Top three play­ers locked in a fierce bat­tle for supremacy in for­mats used

China Daily (Hong Kong) - - BUSINESS - By MA SI masi@chi­

Two of China’s ma­jor tele­com car­ri­ers, which trail the mar­ket leader, have joined forces to step up ef­forts to in­tro­duce phones that can ac­cess all net­works.

China United Net­work Com­mu­ni­ca­tions Group Corp, bet­ter known as China Uni­com, and China Telecom­mu­ni­ca­tions Corp have in­ten­si­fied the cam­paign for smart­phones that can sup­port six dif­fer­ent com­mu­ni­ca­tion tech­nolo­gies (to wit: GSM, CDMA, TD-SCDMA, WCDMA, TD-LTE and FDD-LTE).

In the do­mes­tic mo­bile ser­vices mar­ket, the duo trails China Mo­bile Com­mu­ni­ca­tions Corp.

Once such six-mode hand­sets be­come pop­u­lar, it will be far eas­ier for con­sumers to buy a new phone. They don’t have to worry about whether the gad­get sup­ports the tech­nol­ogy used by a par­tic­u­lar tele­com car­rier and they have more free­dom to change car­ri­ers later, said Ku Wei, deputy mar­ket­ing man­ager of China Uni­com.

Last month, China Tele­com and China Uni­com’s pro­posal of smart­phones sup­port­ing six dif­fer­ent com­mu­ni­ca­tion tech­nolo­gies was ap­proved as part of the global com­mu­ni­ca­tion stan­dards by the Global Mo­bile Sup­pli­ers As­so­ci­a­tion, an in­ter­na­tional stan­dards or­ga­ni­za­tion rep­re­sent­ing in­ter­ests of mo­bile op­er­a­tors world­wide.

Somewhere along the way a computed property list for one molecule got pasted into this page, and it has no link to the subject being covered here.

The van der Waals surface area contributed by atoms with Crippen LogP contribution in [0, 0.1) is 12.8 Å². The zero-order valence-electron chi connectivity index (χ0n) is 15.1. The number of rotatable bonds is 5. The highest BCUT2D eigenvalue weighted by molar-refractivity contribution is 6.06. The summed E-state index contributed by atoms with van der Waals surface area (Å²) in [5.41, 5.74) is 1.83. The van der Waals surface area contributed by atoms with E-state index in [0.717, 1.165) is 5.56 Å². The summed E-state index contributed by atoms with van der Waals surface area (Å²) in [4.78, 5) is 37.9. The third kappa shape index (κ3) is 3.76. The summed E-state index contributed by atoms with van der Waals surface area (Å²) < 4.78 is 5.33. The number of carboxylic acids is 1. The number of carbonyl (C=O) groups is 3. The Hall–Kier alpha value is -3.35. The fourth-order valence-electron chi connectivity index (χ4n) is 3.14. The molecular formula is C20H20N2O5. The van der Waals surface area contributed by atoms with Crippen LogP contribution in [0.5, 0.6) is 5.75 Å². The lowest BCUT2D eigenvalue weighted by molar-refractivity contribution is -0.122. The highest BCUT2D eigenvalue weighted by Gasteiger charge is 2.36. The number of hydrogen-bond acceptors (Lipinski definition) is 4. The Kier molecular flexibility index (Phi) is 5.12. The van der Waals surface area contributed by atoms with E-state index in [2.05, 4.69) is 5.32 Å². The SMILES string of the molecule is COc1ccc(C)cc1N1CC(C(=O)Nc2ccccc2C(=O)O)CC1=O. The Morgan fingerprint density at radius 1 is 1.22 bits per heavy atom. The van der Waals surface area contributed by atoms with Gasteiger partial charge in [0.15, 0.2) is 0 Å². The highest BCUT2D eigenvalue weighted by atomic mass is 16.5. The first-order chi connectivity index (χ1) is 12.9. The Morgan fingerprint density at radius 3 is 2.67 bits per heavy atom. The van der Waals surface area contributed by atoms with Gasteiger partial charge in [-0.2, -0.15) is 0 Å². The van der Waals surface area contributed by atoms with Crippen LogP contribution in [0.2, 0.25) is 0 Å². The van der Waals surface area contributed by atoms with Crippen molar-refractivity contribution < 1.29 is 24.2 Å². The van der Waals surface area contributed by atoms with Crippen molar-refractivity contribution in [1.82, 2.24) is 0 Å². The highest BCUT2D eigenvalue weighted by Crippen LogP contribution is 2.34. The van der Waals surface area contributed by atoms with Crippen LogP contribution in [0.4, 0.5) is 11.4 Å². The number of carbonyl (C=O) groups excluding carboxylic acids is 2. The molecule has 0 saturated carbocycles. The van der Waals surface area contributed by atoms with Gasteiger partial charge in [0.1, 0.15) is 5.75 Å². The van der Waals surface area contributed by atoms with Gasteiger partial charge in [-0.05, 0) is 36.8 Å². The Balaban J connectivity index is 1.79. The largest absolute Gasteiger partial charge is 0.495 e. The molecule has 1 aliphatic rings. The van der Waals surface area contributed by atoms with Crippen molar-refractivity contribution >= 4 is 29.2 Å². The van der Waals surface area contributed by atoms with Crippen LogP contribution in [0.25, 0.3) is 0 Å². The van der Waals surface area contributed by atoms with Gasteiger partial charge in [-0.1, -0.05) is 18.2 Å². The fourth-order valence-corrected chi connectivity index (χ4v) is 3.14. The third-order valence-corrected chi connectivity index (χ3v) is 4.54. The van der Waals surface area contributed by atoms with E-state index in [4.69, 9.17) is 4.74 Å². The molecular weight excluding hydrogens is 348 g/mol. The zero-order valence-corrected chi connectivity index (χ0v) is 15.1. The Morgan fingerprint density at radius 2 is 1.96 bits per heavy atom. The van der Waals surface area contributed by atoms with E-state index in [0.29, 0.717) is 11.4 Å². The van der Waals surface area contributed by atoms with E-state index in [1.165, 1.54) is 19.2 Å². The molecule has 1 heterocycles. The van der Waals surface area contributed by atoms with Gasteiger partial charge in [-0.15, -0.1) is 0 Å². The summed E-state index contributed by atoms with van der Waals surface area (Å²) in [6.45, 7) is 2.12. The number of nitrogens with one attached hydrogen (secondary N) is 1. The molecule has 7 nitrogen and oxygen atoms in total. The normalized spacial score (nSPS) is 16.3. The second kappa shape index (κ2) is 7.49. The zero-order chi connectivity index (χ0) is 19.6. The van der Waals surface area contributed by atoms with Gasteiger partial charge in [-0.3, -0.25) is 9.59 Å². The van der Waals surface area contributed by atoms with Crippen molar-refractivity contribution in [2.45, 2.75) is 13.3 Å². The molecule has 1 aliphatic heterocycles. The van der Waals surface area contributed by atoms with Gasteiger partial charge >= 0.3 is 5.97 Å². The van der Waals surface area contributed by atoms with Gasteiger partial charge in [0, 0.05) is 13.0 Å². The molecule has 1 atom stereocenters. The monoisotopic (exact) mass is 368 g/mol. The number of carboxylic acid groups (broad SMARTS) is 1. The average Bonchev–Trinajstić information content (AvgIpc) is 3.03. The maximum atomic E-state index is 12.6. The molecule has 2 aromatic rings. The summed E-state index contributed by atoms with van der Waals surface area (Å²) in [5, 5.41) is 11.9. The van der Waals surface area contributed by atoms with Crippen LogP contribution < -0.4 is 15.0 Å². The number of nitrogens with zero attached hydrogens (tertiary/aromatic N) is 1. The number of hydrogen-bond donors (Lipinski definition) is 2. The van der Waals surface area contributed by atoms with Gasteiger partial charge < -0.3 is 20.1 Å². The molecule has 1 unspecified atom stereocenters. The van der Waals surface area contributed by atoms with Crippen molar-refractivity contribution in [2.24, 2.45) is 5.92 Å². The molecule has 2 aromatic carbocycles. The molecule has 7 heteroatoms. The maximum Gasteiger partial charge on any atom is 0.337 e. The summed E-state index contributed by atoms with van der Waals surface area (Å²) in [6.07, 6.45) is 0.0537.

The pro­posal, ap­proved with a unan­i­mous vote at the GMSA’s 29th ple­nary meet­ing held in Swe­den, put such smart­phones un­der the um­brella of multi-SIM de­vices.

Multi-SIM de­vice refers to any smart­phone that na­tively ac­com­mo­dates mul­ti­ple SIMs. In China, dual-SIM hand­sets are in vogue, which en­able one phone to sup­port two car­ri­ers at the same time.

An­a­lysts be­lieve that the GMSA’s ap­proval rep­re­sents the in­ter­ests of multi-SIM de­vice users in some spe­cific ar­eas like China.

The global ac­knowl­edge­ment came af­ter all-net­work ac­cess hand­sets be­came a na­tional stan­dard in China last year. Since then, mul­ti­SIM de­vices have swiftly taken a dom­i­nant po­si­tion in the world’s largest smart­phone arena.

Lat­est data showed that six­mode smart­phones ac­counted for 75 per­cent of the mo­bile de­vices sold last year.

China Uni­com and China Tele­com es­ti­mated the fig­ure will ex­ceed 85 per­cent by this year-end.

“An in­creas­ing num­ber of hand­set man­u­fac­tur­ers will make de­vices in ac­cor­dance with the stan­dard, so the man­u­fac­tur­ing cost will go down, for they do not have to make

An in­creas­ing num­ber of hand­set man­u­fac­tur­ers will make de­vices in ac­cor­dance with the stan­dard.” Xiang Li­gang, a tele­com ex­pert and CEO of tele­com in­dus­try web­site cc­

dif­fer­ent types of con­tract phones for dif­fer­ent car­ri­ers,” said Xiang Li­gang, a tele­com ex­pert and CEO of tele­com in­dus­try web­site cc­

“The global ac­knowl­edg­ment of the in­ter­na­tional stan­dard will also bring con­sumers big con­ve­nience, es­pe­cially for those who suf­fer from no tele­com sig­nal in foreign coun­tries. Multi-SIM hand­sets will be­come in­creas­ingly pop­u­lar in fu­ture,” Xiang said.

As the trend sweeps China, a fierce de­bate is rag­ing about the coun­try’s main tele­com providers.

China Tele­com and China Uni­com, two of the main ini­tia­tors of the pro­posal, sug­gest that a multi-SIM de­vice must be able to sup­port all of the six dif­fer­ent com­mu­ni­ca­tion tech­nolo­gies, while China Mo­bile con­sid­ers the idea as un­nec­es­sary.

It thinks it would be enough

Zhuang Qiange contributed to the story.

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